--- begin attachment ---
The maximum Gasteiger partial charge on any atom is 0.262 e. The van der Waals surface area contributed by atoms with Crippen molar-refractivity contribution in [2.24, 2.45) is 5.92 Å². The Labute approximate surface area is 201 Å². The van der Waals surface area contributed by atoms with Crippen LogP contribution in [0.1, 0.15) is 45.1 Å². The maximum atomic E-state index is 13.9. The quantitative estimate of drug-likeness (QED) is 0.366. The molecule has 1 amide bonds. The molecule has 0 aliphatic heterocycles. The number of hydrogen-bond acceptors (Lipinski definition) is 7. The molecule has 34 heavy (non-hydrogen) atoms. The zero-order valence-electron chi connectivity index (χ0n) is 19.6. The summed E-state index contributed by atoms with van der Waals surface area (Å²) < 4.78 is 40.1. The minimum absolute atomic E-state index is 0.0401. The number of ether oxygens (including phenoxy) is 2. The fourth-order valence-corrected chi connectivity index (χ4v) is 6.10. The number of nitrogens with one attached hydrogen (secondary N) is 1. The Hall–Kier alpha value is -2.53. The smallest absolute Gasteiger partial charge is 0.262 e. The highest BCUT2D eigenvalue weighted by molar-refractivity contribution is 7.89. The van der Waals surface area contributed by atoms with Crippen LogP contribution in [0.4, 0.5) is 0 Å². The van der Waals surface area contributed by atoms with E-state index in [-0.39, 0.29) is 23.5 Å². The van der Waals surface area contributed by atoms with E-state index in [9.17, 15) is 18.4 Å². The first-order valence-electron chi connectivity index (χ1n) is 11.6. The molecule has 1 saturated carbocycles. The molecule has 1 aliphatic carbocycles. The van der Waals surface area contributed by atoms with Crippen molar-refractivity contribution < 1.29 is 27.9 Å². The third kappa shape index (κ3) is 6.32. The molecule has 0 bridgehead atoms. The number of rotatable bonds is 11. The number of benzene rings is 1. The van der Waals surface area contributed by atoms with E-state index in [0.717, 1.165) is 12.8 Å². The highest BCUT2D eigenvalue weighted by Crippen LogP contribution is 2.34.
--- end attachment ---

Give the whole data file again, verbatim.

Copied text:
The maximum Gasteiger partial charge on any atom is 0.262 e. The van der Waals surface area contributed by atoms with Crippen molar-refractivity contribution in [2.24, 2.45) is 5.92 Å². The Labute approximate surface area is 201 Å². The van der Waals surface area contributed by atoms with Crippen LogP contribution in [0.1, 0.15) is 45.1 Å². The maximum atomic E-state index is 13.9. The quantitative estimate of drug-likeness (QED) is 0.366. The molecule has 1 amide bonds. The molecule has 0 aliphatic heterocycles. The number of hydrogen-bond acceptors (Lipinski definition) is 7. The molecule has 34 heavy (non-hydrogen) atoms. The zero-order valence-electron chi connectivity index (χ0n) is 19.6. The summed E-state index contributed by atoms with van der Waals surface area (Å²) < 4.78 is 40.1. The minimum absolute atomic E-state index is 0.0401. The number of ether oxygens (including phenoxy) is 2. The fourth-order valence-corrected chi connectivity index (χ4v) is 6.10. The number of nitrogens with one attached hydrogen (secondary N) is 1. The Hall–Kier alpha value is -2.53. The smallest absolute Gasteiger partial charge is 0.262 e. The highest BCUT2D eigenvalue weighted by molar-refractivity contribution is 7.89. The van der Waals surface area contributed by atoms with Crippen LogP contribution in [0.4, 0.5) is 0 Å². The van der Waals surface area contributed by atoms with E-state index in [-0.39, 0.29) is 23.5 Å². The van der Waals surface area contributed by atoms with E-state index in [9.17, 15) is 18.4 Å². The first-order valence-electron chi connectivity index (χ1n) is 11.6. The molecule has 1 saturated carbocycles. The molecule has 1 aliphatic carbocycles. The van der Waals surface area contributed by atoms with Crippen molar-refractivity contribution < 1.29 is 27.9 Å². The third kappa shape index (κ3) is 6.32. The molecule has 0 bridgehead atoms. The number of rotatable bonds is 11. The number of benzene rings is 1. The van der Waals surface area contributed by atoms with E-state index in [0.717, 1.165) is 12.8 Å². The highest BCUT2D eigenvalue weighted by Crippen LogP contribution is 2.34.